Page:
will address this specifically. in 2012 when the bin laden rate happened and you know how they got their come with the tactics were, the actual intelligence would you ever say what you found there? no. once you had the other leaks and i speak about this in the book it started making folks in the intelligence community is really upset because our folks are on the frontlines in anders teacher operations in ability to conduct operations. we came together that we were very critical of the president for the security secrets for its own political gain to get reelected. we did the god we were certainly criticized, even the president himself was very dismissive of us. we definitely took some heavies which is fine. i don't care about that. the book at valve came out on monday. most of the feedback has been overwhelmingly positive.
i haven't been speaking with the democrats group. i was another jimmy carter center speaking. most of them have been on the radio and tv interviews. any e-mails and stuff like that is an overwhelmingly positive. a few folks but what about roche, to go to mind when their critical or something. so far so good. yes, ma'am. >> my name is harriet carol. i am 91 and i've seen a lot. also in our family we have some artistic miss and ideas for somebody that designed the escalator, et cetera. i didn't know i was touched with intel recently. i am the one that got the idea that slowed and stopped the war
in iraq. when you say how did she do that, i didn't have any training but if somebody's son is anywhere in the service in this country, i pray for them every night. [applause] i want to tell you one morning i got up and i said my god did i dream this or whether? i think that is the way to stop this war in iraq. what it was and i called them into the pentagon and i said you have to get someone -- this has to be called into the president. he likes to know when i have a new idea. it was president george bush. so i said i want somebody like a kernel with a couple of depot on
either side of bed and should meet with the mullahs fast and get as many together as you can. at the meeting, you say that -- i lost -- i'm having a senior moment. anyway, the fact is that they were -- what am i doing their christine? also with general franks i talked about leaflet. i told them about leaflet. we had that in world war ii and general franklin went and took the army through cure cook. they chopped leaflets for three
days. when they went through at the army not one bullet was shot from the enemy. anyway i said -- i warned them -- that's what it was. i warned them if the mullahs would start to worry about them selves because iraq -- iran would come into iraq and the first one they will look for it in love because they have 100 soldiers under them and their head will be on the right side, the body will be on the left side and turn around, the military turn. no questions, knowing there's a lockout here that it in "the wall street journal." >> thank you you're the prayer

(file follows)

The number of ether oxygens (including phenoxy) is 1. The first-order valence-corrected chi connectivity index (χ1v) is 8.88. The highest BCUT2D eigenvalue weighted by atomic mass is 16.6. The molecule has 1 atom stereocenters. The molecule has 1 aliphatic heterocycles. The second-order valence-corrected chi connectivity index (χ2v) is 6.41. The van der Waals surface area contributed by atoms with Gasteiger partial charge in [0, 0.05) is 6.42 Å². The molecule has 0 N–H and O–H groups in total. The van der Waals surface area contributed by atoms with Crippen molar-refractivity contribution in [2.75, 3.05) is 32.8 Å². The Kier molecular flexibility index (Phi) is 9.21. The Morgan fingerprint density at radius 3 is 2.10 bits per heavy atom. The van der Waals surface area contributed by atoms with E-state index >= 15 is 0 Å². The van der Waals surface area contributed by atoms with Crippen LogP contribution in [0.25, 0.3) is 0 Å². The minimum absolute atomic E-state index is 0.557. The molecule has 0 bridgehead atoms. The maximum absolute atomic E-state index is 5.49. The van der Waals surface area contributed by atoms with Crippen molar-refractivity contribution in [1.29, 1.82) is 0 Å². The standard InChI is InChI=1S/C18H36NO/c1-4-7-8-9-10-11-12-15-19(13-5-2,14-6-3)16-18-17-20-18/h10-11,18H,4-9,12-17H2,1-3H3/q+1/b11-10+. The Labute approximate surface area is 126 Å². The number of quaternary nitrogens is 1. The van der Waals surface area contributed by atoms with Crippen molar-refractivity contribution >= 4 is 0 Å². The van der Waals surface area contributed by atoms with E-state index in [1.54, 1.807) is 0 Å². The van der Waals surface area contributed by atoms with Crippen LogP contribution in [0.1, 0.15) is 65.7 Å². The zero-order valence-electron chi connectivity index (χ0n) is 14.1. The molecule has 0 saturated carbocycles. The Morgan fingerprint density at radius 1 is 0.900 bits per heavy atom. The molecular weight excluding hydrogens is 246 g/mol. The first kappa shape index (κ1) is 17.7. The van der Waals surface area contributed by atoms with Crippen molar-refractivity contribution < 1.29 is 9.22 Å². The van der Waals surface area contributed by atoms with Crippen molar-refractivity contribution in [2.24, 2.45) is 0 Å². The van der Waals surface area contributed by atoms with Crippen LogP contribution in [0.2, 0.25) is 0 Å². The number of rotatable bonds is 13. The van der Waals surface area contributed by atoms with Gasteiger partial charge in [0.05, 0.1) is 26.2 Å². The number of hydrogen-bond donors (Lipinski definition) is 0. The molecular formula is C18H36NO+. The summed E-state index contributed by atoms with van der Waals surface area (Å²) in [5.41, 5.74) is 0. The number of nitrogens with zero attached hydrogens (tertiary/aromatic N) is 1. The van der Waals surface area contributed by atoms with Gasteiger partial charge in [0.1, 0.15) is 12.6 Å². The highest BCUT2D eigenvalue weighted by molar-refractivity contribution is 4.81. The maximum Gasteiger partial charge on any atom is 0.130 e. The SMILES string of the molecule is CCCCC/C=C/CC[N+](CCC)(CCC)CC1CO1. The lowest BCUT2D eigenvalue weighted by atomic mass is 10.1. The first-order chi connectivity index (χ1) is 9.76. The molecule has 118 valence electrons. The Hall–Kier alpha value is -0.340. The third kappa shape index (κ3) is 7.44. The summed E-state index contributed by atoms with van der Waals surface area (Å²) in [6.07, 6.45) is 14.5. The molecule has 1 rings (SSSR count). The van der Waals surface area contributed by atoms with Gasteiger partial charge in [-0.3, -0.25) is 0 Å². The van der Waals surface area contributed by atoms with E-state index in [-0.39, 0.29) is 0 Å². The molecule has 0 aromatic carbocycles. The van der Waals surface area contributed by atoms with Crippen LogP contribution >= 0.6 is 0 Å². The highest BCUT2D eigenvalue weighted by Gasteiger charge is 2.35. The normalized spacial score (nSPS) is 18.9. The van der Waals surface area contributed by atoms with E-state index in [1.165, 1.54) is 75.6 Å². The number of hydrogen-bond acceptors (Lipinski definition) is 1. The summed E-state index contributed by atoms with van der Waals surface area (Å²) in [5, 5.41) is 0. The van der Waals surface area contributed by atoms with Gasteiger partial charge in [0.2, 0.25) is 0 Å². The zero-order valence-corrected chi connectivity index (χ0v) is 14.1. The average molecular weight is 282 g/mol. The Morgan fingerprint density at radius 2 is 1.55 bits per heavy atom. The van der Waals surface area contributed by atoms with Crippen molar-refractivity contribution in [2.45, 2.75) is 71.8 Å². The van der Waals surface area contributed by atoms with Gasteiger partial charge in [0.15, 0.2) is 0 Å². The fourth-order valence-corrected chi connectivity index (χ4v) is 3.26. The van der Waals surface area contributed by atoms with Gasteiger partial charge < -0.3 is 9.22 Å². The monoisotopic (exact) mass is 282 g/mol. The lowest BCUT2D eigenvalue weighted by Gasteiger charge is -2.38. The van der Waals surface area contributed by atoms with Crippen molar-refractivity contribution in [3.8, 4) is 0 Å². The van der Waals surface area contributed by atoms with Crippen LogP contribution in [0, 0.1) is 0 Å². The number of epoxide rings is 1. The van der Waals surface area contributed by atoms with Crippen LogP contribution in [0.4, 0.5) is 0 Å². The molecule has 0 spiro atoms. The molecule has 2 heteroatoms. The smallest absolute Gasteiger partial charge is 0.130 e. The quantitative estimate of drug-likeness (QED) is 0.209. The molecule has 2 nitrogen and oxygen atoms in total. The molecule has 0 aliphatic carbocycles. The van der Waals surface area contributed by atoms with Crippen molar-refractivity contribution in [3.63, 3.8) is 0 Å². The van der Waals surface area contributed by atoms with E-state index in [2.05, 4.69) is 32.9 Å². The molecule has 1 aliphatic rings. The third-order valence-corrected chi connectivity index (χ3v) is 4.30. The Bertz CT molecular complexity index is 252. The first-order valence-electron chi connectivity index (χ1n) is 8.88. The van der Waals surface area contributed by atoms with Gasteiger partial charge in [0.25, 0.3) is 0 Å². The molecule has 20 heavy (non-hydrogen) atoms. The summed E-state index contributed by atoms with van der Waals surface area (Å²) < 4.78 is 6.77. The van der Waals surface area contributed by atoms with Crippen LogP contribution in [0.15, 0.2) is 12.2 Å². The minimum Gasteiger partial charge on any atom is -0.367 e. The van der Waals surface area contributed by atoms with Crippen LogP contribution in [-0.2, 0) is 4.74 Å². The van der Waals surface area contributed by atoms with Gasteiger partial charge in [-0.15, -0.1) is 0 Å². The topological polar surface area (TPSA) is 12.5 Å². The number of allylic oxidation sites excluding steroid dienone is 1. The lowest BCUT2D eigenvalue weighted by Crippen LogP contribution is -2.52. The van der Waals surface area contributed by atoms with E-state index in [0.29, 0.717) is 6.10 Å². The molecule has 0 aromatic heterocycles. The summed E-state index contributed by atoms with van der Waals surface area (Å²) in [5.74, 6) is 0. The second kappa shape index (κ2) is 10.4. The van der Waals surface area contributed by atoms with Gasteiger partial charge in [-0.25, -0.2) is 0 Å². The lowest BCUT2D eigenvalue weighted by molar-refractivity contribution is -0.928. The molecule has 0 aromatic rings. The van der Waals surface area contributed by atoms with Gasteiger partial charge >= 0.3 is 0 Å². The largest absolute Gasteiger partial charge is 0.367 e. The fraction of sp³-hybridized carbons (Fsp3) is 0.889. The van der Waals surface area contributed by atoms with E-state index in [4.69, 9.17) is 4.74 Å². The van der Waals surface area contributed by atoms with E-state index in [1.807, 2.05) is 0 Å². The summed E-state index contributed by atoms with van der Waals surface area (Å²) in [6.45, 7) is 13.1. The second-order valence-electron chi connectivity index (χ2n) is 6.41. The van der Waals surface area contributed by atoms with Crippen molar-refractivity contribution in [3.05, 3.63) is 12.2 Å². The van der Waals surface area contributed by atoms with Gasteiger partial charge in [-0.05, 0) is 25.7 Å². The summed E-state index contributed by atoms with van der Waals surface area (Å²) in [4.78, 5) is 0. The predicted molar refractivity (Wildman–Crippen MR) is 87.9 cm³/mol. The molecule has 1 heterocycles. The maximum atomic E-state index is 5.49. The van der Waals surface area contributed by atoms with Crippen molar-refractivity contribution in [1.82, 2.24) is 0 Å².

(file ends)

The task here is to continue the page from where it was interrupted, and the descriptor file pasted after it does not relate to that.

thing is huge. you can never get enough prayers while you were over there. thank you. appreciate it. >> hello. my name is kenny. we have yet another secretary of state. what is your take on the latest secretary of state? >> john kerry? [laughter] does that answer your question? look, it's sort of the same name. he gets there and thinks he's going to the middle east to negotiate all these things.
and accommodate our enemies in iran. the goal is to get sunday with a rant to say they got a deal. when you listen to president sese or net and yahoo! just talked how it is because they are in that part of the world, it contradicts our policies and how they approach it. i just don't think it's going to advance anything. i don't think this administration is serious enough to allow him to be strong to get something done that will prevent iran from getting the bomb. [inaudible] i'm sorry. at that you said secretary of state. i'm just looking forward to 2016. [laughter] [applause] >> hi, my name is a well clark. thank you for being here. i am curious about something.
there's a number of books out in the last few years. mark is the trial american sniper, et cetera, et cetera. it seems like it comes out against them after the books are written. i wondered if you had me feedback from your brothers. >> sure, that's an excellent question. and they take us back a couple years. when you have the bin laden rate prompted a lot of books coming out except for lone survivor, which was marcus littrell. this operation went rating -- of redwing. it was an inspiration one they should know. when i was an iraqi was three days before that. the guys are like sending me e-mails, calling me surefooted stuff like that, making fun of